Stephen John Wright’s Dogmatic Aesthetics offers a dogmatic treatment of beauty using the work of Robert Jenson. Though Jenson hasn’t written a theological aesthetics, Wright is correct that Jenson’s work is shot through with aesthetic concerns: “Jenson’s theology is irreducibly aesthetic.”
One of Jenson’s fundamental claims is that the relation of Creator and creation is an aesthetic one. In Wright’s summary, “God is the artist, and creatures are the art. God creates by giving voice to creation, yet created beauties are susceptible to decline and decay. Rather than treating this mutability as a flaw, Jenson celebrates the gratuity of transitory beauty. By drawing on Japanese aesthetics, I will expand upon Jenson’s insights to argue that the proper mode of creaturely beauty—as distinct from divine beauty—is temporality.”
Wright argues that Jenson’s work forces the question of how to reconcile the aesthetic notion of “proportion,” which Jenson links with Triune harmony, with the affirmation of divine simplicity. Some would say that Jenson resolves the problem by denying simplicity, but Wright correctly recognizes that this is unfair to Jenson. In a substantial chapter, he examines Jenson’s fraught relationship with the axiom of simplicity.
On the one hand, Jenson can “unproblematically” appeal to Aquinas’s claim that God’s essence is His existence, and he affirms aseity without question. What he objects to is not simplicity per se, but some of the ways it has been formulated. He worries that simplicity can lead to a retreat from redemptive history into a negative theology, “so that the Trinity in its turn disappears into the old distant timelessness, carrying its internal reflection of evangelical history right with it” (Jenson). He’s concerned with the way simplicity smudges the differences between the persons, between the ways the persons are “related” to the one substance. In some cases, “the three persons are not only equally related to the one substance, but identically related, so that the . . . relations are irrelevant to their being God” (Jenson again). In both of these ways, simplicity can be formulated in a way that “occludes the perception of divine form” and “funds only an apophatic theology of the sublime” rather than a theology of the beautiful (this is Wright summary).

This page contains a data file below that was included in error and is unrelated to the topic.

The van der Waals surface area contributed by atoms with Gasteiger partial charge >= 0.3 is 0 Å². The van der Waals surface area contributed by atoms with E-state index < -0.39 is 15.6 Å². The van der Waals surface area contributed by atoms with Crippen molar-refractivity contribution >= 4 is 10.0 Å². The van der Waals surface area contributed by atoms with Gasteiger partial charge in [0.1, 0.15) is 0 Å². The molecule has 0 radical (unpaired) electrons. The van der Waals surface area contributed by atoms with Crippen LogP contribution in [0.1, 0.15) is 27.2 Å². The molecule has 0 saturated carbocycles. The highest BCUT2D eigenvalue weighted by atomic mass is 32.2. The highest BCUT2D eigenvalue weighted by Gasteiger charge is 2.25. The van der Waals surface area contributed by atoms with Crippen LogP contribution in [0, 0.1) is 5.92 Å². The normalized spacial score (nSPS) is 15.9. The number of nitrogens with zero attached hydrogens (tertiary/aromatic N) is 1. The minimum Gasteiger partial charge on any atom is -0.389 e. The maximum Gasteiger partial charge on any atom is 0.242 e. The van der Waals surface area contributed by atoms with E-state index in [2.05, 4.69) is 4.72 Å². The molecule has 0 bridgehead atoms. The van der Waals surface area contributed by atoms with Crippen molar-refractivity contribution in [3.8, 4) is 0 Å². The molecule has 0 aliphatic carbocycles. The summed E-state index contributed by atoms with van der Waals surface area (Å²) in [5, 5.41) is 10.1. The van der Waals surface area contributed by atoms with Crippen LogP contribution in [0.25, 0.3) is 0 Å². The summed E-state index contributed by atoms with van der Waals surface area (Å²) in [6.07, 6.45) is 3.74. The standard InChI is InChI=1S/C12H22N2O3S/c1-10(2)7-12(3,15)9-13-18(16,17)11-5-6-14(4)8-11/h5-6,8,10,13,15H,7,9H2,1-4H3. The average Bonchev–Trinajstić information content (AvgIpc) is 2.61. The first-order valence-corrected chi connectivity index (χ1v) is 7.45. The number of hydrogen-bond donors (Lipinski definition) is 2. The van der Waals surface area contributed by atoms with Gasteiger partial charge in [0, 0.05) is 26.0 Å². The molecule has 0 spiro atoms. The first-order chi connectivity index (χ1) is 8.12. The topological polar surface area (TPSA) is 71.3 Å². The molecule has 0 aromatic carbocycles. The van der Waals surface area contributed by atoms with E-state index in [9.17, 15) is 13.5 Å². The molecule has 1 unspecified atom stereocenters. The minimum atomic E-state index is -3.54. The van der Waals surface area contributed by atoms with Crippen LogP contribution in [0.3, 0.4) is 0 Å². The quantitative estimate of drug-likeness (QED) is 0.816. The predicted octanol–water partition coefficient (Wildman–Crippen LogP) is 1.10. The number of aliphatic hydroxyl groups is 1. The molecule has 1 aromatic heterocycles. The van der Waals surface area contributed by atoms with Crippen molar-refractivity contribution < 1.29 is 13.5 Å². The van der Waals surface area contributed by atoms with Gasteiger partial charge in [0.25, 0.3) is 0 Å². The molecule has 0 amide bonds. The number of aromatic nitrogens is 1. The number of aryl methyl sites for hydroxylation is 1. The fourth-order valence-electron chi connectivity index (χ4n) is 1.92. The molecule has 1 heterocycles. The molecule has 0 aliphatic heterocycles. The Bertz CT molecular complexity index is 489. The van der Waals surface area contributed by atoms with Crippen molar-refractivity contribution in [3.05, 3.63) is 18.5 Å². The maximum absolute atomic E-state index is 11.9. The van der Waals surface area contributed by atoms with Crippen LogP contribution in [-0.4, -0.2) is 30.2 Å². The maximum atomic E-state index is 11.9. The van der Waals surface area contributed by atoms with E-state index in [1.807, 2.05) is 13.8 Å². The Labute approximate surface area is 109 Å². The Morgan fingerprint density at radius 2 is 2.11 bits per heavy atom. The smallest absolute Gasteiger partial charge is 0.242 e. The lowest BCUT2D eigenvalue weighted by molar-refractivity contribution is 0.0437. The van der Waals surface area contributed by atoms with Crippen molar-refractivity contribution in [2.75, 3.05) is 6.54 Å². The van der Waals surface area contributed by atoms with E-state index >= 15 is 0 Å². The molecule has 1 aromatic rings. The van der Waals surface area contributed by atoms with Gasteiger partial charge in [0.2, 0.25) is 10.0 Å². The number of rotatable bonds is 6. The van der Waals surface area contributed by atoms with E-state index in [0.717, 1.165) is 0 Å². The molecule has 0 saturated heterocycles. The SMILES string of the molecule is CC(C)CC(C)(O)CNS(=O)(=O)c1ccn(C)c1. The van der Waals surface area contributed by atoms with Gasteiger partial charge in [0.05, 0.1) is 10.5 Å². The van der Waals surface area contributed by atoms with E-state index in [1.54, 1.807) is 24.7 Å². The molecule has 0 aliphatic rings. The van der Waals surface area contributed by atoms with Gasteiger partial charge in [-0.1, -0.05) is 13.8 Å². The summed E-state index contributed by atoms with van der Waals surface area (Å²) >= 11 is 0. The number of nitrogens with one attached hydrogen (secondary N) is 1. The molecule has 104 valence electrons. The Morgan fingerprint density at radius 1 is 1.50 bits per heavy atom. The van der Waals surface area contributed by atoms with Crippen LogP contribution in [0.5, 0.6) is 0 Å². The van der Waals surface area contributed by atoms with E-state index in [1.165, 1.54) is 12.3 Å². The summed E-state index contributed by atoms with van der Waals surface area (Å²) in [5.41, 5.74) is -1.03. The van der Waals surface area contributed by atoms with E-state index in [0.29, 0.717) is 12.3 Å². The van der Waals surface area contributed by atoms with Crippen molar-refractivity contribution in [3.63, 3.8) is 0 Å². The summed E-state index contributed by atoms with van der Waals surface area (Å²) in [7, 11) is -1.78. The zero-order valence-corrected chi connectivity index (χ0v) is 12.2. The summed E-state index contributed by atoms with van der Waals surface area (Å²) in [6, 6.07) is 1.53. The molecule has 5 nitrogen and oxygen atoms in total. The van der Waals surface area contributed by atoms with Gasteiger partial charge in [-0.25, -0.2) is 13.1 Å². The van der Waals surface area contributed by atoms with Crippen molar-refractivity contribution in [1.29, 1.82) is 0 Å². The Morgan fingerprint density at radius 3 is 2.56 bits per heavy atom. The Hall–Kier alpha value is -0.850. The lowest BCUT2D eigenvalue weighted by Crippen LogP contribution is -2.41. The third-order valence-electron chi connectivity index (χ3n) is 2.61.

Though “Jenson does not accept any doctrine of simplicity that obscures the differentiation of the divine persons,” he affirms simplicity itself. For him, the essence of God is what the persons are together. Turning Thomas around, eh argues that if God’s essence is existence, then existence – the concrete divine communion of Father, Son, and Spirit – must be God’s essence. As Wright explains, “If the divine essence is whatever the three are together, then a doctrine of simplicity is not incompatible with a theology that prefers to make constant reference to the mutual activity of the Father, Son, and Spirit—which is simply the revealed name for the singular divine essence. The grammar of simplicity is a subset of a Trinitarian grammar.” Thus means that simplicity is Triunely differentiated: “Whatever we want to assert in the form ‘God is . . . ’ -that he is good, or great, or whatever – we must say three times for it to be true of the gospel’s God” (Jenson, of course!). Or, more specifically, on the goodness of God: “God is good as a promised Gift is good; God is good as a Giver is good; God is good as the Giving is good.” That is, God is His own goodness, but the God who is His own goodness is the Triune God who is Triunely good.
Triune simplicity is shaped, formed simplicity; it has proportion and harmony. It is beauty, and only such a Triunely simple God can be infinite beauty.